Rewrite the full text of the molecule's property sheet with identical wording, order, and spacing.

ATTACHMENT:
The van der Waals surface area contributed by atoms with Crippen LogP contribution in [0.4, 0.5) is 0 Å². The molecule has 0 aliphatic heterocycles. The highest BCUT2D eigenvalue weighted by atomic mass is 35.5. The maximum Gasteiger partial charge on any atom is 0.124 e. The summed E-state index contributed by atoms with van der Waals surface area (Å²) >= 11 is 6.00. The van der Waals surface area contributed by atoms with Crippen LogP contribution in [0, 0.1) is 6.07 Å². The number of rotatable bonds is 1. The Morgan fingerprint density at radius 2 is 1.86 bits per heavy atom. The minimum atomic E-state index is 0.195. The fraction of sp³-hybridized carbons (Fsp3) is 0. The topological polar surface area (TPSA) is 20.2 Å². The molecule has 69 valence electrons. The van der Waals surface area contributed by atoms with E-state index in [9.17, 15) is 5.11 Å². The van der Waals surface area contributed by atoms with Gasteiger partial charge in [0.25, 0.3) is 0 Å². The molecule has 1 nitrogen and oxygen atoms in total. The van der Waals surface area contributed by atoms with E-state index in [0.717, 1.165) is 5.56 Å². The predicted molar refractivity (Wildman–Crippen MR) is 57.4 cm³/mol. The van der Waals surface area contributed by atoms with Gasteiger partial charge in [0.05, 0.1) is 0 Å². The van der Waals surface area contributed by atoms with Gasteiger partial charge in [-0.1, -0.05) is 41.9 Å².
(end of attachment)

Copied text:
The van der Waals surface area contributed by atoms with Crippen LogP contribution in [0.4, 0.5) is 0 Å². The molecule has 0 aliphatic heterocycles. The highest BCUT2D eigenvalue weighted by atomic mass is 35.5. The maximum Gasteiger partial charge on any atom is 0.124 e. The summed E-state index contributed by atoms with van der Waals surface area (Å²) >= 11 is 6.00. The van der Waals surface area contributed by atoms with Crippen LogP contribution in [0, 0.1) is 6.07 Å². The number of rotatable bonds is 1. The Morgan fingerprint density at radius 2 is 1.86 bits per heavy atom. The minimum atomic E-state index is 0.195. The fraction of sp³-hybridized carbons (Fsp3) is 0. The topological polar surface area (TPSA) is 20.2 Å². The molecule has 69 valence electrons. The van der Waals surface area contributed by atoms with E-state index in [9.17, 15) is 5.11 Å². The van der Waals surface area contributed by atoms with Gasteiger partial charge in [0.25, 0.3) is 0 Å². The molecule has 1 nitrogen and oxygen atoms in total. The van der Waals surface area contributed by atoms with E-state index in [0.717, 1.165) is 5.56 Å². The predicted molar refractivity (Wildman–Crippen MR) is 57.4 cm³/mol. The van der Waals surface area contributed by atoms with Gasteiger partial charge in [0.05, 0.1) is 0 Å². The van der Waals surface area contributed by atoms with Gasteiger partial charge in [-0.1, -0.05) is 41.9 Å².